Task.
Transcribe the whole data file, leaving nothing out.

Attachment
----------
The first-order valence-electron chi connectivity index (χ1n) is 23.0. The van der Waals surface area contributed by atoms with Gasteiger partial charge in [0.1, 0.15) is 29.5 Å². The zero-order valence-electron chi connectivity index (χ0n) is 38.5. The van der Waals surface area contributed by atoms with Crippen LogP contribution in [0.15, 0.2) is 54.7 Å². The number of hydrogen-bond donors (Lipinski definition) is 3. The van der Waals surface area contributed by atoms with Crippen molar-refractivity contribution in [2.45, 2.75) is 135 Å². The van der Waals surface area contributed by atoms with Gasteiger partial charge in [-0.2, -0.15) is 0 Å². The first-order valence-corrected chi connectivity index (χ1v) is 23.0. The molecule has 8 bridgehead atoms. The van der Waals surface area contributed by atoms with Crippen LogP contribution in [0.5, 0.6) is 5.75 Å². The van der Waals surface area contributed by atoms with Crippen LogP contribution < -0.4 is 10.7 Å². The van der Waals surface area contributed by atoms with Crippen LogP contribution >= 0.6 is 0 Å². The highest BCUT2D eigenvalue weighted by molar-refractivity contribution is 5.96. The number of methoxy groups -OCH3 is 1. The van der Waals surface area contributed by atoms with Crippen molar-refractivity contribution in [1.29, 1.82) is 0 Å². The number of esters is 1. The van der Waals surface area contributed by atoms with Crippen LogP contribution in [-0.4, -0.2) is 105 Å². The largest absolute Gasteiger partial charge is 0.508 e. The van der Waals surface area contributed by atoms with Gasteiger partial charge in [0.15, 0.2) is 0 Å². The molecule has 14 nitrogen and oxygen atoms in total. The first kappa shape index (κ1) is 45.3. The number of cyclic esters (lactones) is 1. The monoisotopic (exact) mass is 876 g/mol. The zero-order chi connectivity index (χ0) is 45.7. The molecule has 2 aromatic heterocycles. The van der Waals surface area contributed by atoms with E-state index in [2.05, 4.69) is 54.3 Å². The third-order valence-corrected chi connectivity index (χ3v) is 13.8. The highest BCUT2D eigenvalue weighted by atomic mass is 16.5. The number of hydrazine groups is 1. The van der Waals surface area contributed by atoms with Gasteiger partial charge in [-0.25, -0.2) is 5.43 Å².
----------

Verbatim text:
The first-order valence-electron chi connectivity index (χ1n) is 23.0. The van der Waals surface area contributed by atoms with Gasteiger partial charge in [0.1, 0.15) is 29.5 Å². The zero-order valence-electron chi connectivity index (χ0n) is 38.5. The van der Waals surface area contributed by atoms with Crippen LogP contribution in [0.15, 0.2) is 54.7 Å². The number of hydrogen-bond donors (Lipinski definition) is 3. The van der Waals surface area contributed by atoms with Crippen molar-refractivity contribution in [2.45, 2.75) is 135 Å². The van der Waals surface area contributed by atoms with Gasteiger partial charge in [-0.2, -0.15) is 0 Å². The first-order valence-corrected chi connectivity index (χ1v) is 23.0. The molecule has 8 bridgehead atoms. The van der Waals surface area contributed by atoms with Crippen LogP contribution in [0.5, 0.6) is 5.75 Å². The van der Waals surface area contributed by atoms with Crippen LogP contribution < -0.4 is 10.7 Å². The van der Waals surface area contributed by atoms with Crippen LogP contribution >= 0.6 is 0 Å². The highest BCUT2D eigenvalue weighted by molar-refractivity contribution is 5.96. The number of methoxy groups -OCH3 is 1. The van der Waals surface area contributed by atoms with Crippen molar-refractivity contribution in [1.29, 1.82) is 0 Å². The number of esters is 1. The van der Waals surface area contributed by atoms with Crippen LogP contribution in [-0.4, -0.2) is 105 Å². The largest absolute Gasteiger partial charge is 0.508 e. The van der Waals surface area contributed by atoms with Gasteiger partial charge in [0.15, 0.2) is 0 Å². The molecule has 14 nitrogen and oxygen atoms in total. The first kappa shape index (κ1) is 45.3. The number of cyclic esters (lactones) is 1. The monoisotopic (exact) mass is 876 g/mol. The zero-order chi connectivity index (χ0) is 45.7. The molecule has 2 aromatic heterocycles. The van der Waals surface area contributed by atoms with E-state index in [2.05, 4.69) is 54.3 Å². The third-order valence-corrected chi connectivity index (χ3v) is 13.8. The highest BCUT2D eigenvalue weighted by atomic mass is 16.5. The number of hydrazine groups is 1. The van der Waals surface area contributed by atoms with Gasteiger partial charge in [-0.25, -0.2) is 5.43 Å².